Arms Control Law Included in the ABA Journal’s Blawg 100 List Again!!!Posted: December 2, 2014
I just recently got word that ACL has been chosen for the second year in a row for the ABA Journal’s Blawg 100 list, as one of the top 100 best blogs for a legal audience!!!
See the official announcement here.
Let me first say that I really appreciate all of those who took the time and effort to answer my request back in July to nominate the blog for this distinction. In particular, Professor Nader Entessar of the University of South Alabama wrote in some very kind comments about ACL, which the ABA Journal quoted in its announcement:
This is by far the best blog for impartial, yet critical, discussion of important legal issues about arms control law and its application. The posts debunk the simplistic analysis one reads in the news media.
This is certainly what I have hoped this blog would accomplish, and the recognition from readers and from the ABA Journal once again is extremely gratifying. I of course share this honor with all of the other contributors to ACL who have written posts this year.
This seems like an appropriate moment to mention some thoughts that have recently crystallized in my mind about the purpose of this blog, and all the writing that I, in particular, do on it (I do not presume to speak for the other bloggers on ACL).
It’s no secret that I have often been frustrated by the dynamics of the arms control epistemic community. Here I should of course clarify. I see several distinct communities, or audiences, existing under this broader umbrella, that I try to address and engage with in my work.
The first is the international law scholarly community, of which I consider myself firstly and foremost a part. This is my home community, and with very few exceptions, I respect and value the collegial engagement that I have always had with the members of this community, a number of whom are bloggers with me here at ACL. This community includes university students of international law at all levels (undergraduate and graduate).
The second is the policy community. This is of course comprised of officials of governments and international organizations working in the arms control area. Here I experience all the complexities that any academic does in trying to engage and influence relevant policymakers. It is my hope that my writing on this blog, and also in my books and articles, has had and will continue to have an influence in this community.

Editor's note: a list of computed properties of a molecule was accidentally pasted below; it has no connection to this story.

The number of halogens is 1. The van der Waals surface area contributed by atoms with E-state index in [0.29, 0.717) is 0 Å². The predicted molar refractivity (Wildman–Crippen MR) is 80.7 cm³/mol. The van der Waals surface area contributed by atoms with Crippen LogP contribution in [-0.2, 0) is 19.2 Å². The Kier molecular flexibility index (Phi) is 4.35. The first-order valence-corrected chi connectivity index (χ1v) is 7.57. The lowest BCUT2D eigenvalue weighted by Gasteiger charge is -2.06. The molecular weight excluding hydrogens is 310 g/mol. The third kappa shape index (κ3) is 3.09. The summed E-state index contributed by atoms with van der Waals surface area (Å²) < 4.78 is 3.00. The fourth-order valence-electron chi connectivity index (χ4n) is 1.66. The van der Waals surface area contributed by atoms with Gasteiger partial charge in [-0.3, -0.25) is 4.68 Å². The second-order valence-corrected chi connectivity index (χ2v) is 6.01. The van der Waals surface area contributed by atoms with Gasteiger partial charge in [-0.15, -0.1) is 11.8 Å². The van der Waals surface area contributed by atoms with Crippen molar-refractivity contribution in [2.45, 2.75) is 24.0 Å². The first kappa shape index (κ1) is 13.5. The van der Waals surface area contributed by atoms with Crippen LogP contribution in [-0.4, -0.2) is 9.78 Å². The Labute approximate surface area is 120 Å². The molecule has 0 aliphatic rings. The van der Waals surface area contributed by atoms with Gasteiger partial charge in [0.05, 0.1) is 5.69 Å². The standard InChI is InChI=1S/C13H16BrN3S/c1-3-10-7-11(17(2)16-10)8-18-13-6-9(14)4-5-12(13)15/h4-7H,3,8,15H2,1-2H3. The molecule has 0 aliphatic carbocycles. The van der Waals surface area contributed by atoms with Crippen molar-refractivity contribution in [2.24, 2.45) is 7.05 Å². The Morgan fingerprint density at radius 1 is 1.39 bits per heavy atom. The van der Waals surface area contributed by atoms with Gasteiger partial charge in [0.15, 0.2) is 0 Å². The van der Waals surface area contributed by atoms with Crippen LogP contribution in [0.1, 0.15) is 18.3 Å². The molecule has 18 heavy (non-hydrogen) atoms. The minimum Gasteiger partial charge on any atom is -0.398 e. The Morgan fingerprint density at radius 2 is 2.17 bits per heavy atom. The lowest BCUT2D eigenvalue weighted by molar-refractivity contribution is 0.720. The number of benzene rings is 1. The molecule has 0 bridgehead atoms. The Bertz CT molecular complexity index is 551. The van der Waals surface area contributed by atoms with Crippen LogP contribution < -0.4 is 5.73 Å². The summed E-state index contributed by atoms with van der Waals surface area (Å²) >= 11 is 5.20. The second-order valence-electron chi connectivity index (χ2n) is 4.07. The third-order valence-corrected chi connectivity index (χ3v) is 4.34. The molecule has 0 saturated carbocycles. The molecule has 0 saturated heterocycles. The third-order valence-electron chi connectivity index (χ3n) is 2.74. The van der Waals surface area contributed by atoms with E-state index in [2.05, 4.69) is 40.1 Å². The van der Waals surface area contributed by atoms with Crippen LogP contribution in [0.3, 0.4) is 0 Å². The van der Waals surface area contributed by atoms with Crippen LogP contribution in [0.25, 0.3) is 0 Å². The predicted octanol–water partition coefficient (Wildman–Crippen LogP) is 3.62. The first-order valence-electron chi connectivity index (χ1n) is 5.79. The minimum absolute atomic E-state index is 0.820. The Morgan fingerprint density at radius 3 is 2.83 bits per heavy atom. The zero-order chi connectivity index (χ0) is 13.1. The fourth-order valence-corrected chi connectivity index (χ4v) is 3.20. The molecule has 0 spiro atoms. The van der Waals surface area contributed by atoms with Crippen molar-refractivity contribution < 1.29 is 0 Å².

The third is the primarily NGO-based arms control wonk community, about which I have written critically on numerous occasions (recently here). Unfortunately, in at least some circles of the policy community (e.g. the US government, the IAEA), the arms control wonk community has a disproportionate influence. I have tried to engage with the wonk community on many occasions, but overall these attempts have been rebuffed.
So this is my newly crystallized resolution. I write what I write on this blog, and in my scholarly books and articles, primarily for the international law scholarly community, and for the policy community. The arms control wonk community is, for reasons I’ve discussed previously, essentially impervious to ideas from sources outside of its own cliquish, incestuous, and self-referential circles. It has become clear that they are not open to genuine engagement, and are therefore essentially beyond influencing.
I do have some hope, however, that university students who will in the future become members of the arms control wonk community, may yet be susceptible to influence, and so I will include them in my understanding of the audience of this blog and my other work. In fact, I think of them as a key audience, because they will in the future have influence in policy circles, and I’m hopeful that my work can influence them before they become indoctrinated by their mentors in the existing wonk community. It is for the sake of these future arms control wonks that I will point out the shortcomings of their predecessors.
This reappraisal of the audience of this blog and of my other work is basically a part of my ongoing mid-career crisis, in which I’m trying to identify my professional identity and plan for the future.